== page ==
I would suggest looking at hospitals in your area with transplant programs.
    Good luck!
  8. by   HeatherB,CST
    I am a Surgical Tech student, and also very interested in working with transplant patients. Duke University and Wake Forest University Med Ctrs both have big, booming transplant departments, and they're both in central NC. (which is a beautiful place to live, BTW) My brother had a kidney/pancreas at Wake Forest, and I noticed that the nursing staff seemed pretty darn happy to be doing what they do. It must be very rewarding to see your patients improve as drastically as many do post-transplant.
  9. by   EGKB
    Quote from TazziRN
    Do you mean organ procurement or post-transplant care?
    I'm not sure yet. I'm hoping to get exposure to both areas and make my decision from there.

    I'm so glad to learn that I can start out in that area as a new graduate; I would definitely seek certification and pursue a master's in the area as soon as I could.

    Thanks to everyone for the information and advice - I appreciate it!
  10. by   TazziRN
    I don't think procurement will take a new grad, but post-transplant care would. Best wishes, I think you're choosing a terrific area of nursing to get into!
  11. by   core0
    Quote from EGKB
    I'm not sure yet. I'm hoping to get exposure to both areas and make my decision from there.

    I'm so glad to learn that I can start out in that area as a new graduate; I would definitely seek certification and pursue a master's in the area as soon as I could.

    Thanks to everyone for the information and advice - I appreciate it!
    There are three areas that transplant uses RN's in generally. Transplant floors in larger hospitals are a good way to start and generally how RN's get into transplant. Most of them want a year of med/surg prior to hiring. Very larger programs such as Pitt have a transplant ICU also.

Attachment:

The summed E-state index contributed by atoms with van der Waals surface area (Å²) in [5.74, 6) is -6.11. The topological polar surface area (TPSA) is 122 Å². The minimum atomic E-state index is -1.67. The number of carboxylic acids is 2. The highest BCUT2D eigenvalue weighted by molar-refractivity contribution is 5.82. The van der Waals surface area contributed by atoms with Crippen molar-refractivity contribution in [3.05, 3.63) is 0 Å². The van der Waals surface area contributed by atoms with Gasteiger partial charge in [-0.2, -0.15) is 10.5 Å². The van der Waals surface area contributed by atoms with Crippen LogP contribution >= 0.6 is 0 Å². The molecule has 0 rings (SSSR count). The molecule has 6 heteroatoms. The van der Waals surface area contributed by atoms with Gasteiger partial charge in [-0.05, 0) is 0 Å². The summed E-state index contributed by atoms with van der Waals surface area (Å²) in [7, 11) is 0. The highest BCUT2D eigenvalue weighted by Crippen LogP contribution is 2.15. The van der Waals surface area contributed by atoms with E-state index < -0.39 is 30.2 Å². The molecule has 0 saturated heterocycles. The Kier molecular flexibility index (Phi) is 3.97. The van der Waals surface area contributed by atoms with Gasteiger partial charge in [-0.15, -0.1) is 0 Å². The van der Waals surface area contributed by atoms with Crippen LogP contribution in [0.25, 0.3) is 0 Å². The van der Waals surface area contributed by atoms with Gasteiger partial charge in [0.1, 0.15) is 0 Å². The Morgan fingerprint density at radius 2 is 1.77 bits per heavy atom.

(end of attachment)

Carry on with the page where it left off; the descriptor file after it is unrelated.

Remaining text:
The backbone of the transplant program is the transplant coordinators. These are RN's that handle the day to day interaction with the patients. They maintain phone contact and keep the patient updated on their status. They are also key in assessing new patient. This is a very detail oriented job. I deal mostly in liver transplant, but I think that all the nurses where I work came from a transplant floor nurse or oncology floor nurse background.

    The third place that RN's are used is with the OPO's (organ procurement organizations). These positions do not have to be RN but a lot of the OPO's use them. You do not do the organ harvest, instead the OPO's are the coordinators for the organs. They identify suitable organs and contact the accepting programs with information as well as manage the regional list. I really do not know what the experience is here since I rarely deal with them directly.

    Finally I am somewhat suprised that allnurses.com doesn't have a transplant nursing forum under specialty nursing.

    Here is information on the ITNS:
    http://itns.org/

    Also if you google transplant nursing there is some good descriptions of nursing positions such as this:
    http://www.hopkinsmedicine.org/trans...ntnursing.html

    David Carpenter, PA-C